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Shares fall in Asia, which provides support for CPI and earnings

  • S&P 500 futures down 0.5%, Nikkei futures ease
  • Markets braced for high US core CPI, earnings season
  • Wary of possible Russian response to bridge attack
  • Japan, South Korea on holiday, financial markets closed

SYDNEY, (Reuters) – Shares fell in Asia on Monday after a surprise drop in U.S. unemployment halted any thought of a key policy tightening ahead of an inflation reading expected to see core prices rise again.

Geopolitical tensions added to uncertainty as markets waited to see how the Kremlin might respond to the explosion that hit Russia’s only bridge to Crimea. read more read more

Holidays in Japan and South Korea created thin trading in Asia, while financial markets are also closed on Monday.

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S&P 500 futures led early action with a 0.5% drop, while Nasdaq futures fell 0.6% as the US earnings season kicks off later this week.

Nikkei futures traded at 26,615 compared with Friday’s cash close of 27,116 (.N225).

Wall Street sank on Friday after an upbeat payrolls report appeared to seal the deal on another outsized rate hike by the Federal Reserve. read more

Futures imply a more than 80% chance of interest rates rising by 75 basis points next month, while the European Central Bank (ECB) is expected to match that and the Bank of England to rise by at least 100 basis points. ,

“We are in the midst of the largest and most synchronized tightening of global monetary policy in more than three decades,” said Bruce Kasman, head of economic research at JPMorgan, who expects hikes of 75 basis points from all three central banks.

“The September CPI report should show a moderation in commodity prices which is a likely harbinger of a broader decline in core inflation,” he said. “But the Fed won’t respond to whispers of inflation moderation as long as labor markets are crying out for tightening.”

Overall consumer price growth is seen slowing to an annual 8.1%, but the core target is estimated to accelerate to 6.5% from 6.3%. The US CPI data will be released on Thursday at 8:30 a.m. ET (1230 GMT).

The minutes from the Fed’s latest policy meeting are also out this week and are likely to sound hawkish given how many policymakers lifted their dot-plot forecasts for interest rates.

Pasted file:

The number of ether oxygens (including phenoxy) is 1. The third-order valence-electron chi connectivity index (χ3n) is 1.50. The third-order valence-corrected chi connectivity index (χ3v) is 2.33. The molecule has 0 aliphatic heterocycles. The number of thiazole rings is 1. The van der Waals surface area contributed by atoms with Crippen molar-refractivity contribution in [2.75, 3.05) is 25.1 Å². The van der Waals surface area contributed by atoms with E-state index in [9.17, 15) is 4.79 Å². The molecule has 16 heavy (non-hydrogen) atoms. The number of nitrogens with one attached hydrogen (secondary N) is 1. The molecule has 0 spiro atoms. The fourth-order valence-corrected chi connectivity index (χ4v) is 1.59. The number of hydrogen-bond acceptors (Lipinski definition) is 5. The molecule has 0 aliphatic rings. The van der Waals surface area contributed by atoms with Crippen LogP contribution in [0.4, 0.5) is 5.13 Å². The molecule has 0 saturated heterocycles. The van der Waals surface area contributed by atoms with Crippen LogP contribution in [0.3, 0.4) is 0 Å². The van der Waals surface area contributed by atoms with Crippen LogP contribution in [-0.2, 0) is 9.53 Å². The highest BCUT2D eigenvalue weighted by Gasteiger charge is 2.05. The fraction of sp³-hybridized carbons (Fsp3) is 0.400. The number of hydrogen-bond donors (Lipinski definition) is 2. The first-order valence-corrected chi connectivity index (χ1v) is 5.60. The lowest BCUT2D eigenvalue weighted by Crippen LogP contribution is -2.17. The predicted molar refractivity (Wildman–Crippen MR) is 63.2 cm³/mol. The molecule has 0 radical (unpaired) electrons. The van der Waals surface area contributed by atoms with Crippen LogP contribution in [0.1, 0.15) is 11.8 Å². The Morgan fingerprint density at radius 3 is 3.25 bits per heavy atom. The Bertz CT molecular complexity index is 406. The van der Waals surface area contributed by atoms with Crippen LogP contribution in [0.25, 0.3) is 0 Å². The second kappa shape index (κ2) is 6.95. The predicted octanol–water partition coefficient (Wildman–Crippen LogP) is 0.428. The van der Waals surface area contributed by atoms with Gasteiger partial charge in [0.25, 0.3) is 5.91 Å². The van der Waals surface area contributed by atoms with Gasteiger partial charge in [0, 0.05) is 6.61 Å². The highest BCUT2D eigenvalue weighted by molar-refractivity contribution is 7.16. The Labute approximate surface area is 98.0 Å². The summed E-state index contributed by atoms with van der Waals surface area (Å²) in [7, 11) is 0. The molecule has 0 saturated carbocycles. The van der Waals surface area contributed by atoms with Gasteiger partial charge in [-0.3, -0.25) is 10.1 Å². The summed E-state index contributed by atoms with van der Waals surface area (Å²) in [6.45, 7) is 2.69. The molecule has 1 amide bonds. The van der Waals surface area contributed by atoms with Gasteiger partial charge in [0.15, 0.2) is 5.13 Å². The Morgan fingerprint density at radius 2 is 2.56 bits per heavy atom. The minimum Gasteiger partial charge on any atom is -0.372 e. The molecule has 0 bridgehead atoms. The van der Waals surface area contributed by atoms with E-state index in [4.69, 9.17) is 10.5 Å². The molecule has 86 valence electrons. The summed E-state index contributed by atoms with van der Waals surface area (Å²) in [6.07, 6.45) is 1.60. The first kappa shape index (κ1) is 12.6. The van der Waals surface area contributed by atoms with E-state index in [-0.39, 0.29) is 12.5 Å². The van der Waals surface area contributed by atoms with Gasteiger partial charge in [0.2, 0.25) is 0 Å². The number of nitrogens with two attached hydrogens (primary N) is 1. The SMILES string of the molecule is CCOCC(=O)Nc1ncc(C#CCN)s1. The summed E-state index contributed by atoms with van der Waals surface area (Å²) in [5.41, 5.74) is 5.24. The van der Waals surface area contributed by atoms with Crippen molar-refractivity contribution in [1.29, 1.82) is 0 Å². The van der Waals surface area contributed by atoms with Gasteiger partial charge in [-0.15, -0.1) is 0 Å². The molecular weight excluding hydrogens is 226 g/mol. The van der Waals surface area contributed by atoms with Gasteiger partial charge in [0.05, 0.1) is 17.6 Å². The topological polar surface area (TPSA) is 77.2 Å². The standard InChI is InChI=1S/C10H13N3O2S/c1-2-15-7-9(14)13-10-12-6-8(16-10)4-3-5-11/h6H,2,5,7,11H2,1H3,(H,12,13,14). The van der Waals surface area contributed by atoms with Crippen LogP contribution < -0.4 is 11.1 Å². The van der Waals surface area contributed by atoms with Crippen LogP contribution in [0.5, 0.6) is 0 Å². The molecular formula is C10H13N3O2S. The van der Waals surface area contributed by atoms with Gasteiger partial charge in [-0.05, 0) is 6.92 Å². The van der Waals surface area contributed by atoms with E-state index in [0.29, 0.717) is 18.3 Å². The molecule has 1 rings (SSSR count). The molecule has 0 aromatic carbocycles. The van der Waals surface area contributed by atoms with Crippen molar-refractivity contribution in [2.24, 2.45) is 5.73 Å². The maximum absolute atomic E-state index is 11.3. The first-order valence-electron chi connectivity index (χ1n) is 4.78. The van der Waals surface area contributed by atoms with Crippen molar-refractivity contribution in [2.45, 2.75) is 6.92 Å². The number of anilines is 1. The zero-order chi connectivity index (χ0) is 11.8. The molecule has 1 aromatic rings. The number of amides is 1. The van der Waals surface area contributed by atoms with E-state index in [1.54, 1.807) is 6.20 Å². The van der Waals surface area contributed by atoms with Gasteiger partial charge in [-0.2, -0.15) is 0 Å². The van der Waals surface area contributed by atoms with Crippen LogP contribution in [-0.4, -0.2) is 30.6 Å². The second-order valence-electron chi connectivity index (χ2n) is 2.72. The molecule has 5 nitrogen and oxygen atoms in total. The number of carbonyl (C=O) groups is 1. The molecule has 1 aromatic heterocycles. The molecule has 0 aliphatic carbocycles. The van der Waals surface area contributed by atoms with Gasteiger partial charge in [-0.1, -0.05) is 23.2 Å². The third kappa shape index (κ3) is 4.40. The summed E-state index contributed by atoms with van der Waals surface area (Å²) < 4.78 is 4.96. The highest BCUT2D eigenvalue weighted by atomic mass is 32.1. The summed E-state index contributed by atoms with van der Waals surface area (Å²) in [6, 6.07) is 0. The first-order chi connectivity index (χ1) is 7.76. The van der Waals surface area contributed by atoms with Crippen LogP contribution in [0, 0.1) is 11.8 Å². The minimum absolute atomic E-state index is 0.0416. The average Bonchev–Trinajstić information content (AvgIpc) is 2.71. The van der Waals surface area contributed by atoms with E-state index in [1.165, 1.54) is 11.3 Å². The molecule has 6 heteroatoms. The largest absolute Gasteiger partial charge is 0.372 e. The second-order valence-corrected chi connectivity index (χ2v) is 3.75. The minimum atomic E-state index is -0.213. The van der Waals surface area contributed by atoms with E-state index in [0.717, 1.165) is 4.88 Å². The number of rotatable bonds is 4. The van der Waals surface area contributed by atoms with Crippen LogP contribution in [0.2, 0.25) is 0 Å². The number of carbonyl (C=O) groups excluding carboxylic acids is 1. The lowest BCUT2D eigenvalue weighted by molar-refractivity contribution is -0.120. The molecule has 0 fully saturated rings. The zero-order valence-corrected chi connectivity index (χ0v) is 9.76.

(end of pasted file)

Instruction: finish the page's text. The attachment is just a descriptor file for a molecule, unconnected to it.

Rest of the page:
Wall Street is also facing a test of corporate earnings with the big banks starting the season on Friday, including JPMorgan, Citi, Wells Fargo and Morgan Stanley.

“Consensus expects 3% y/y EPS growth, 13% sales growth and 75bp margin contraction to 11.8%,” analysts at Goldman Sachs said in a note. “Excluding energy, EPS is expected to fall by 3% and margins to contract by 132 bp.”

“We expect less positive surprises in 3Q compared to 1H 2022 and negative revisions to 4Q and 2023 consensus estimates.”

A likely point of contention will be the strength of the dollar which will pressure earnings offshore.

The dollar index was flat at 112.75 after rising for the past three sessions. It stood at 145.34 yen, but had so far avoided the recent 24-year high of 145.90 on fears of Japanese intervention.

The euro looked vulnerable at $0.9734, having retreated from a peak of $0.9999 last week.

Sterling was slightly better at $1.1089, with traders on edge as the Bank of England is set to end its emergency bond-buying campaign on Friday.

Yields on 10-year bonds are still up at 4.237% and well off the 3.31% level held before the UK mini-budget sent the market into a tailspin.

The rise in the dollar and yields have weighed on gold, which hovered at $1,694 an ounce.

Oil prices rose after Brent rose 11% last week in the wake of an OPEC+ supply cut deal.

Brent gained 12 cents to $98.04 a barrel, while US crude rose 21 cents to $91.85 a barrel.

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Reporting by Wayne Cole; editing by Diane Craft

Our standards: Thomson Reuters Trust Principles.

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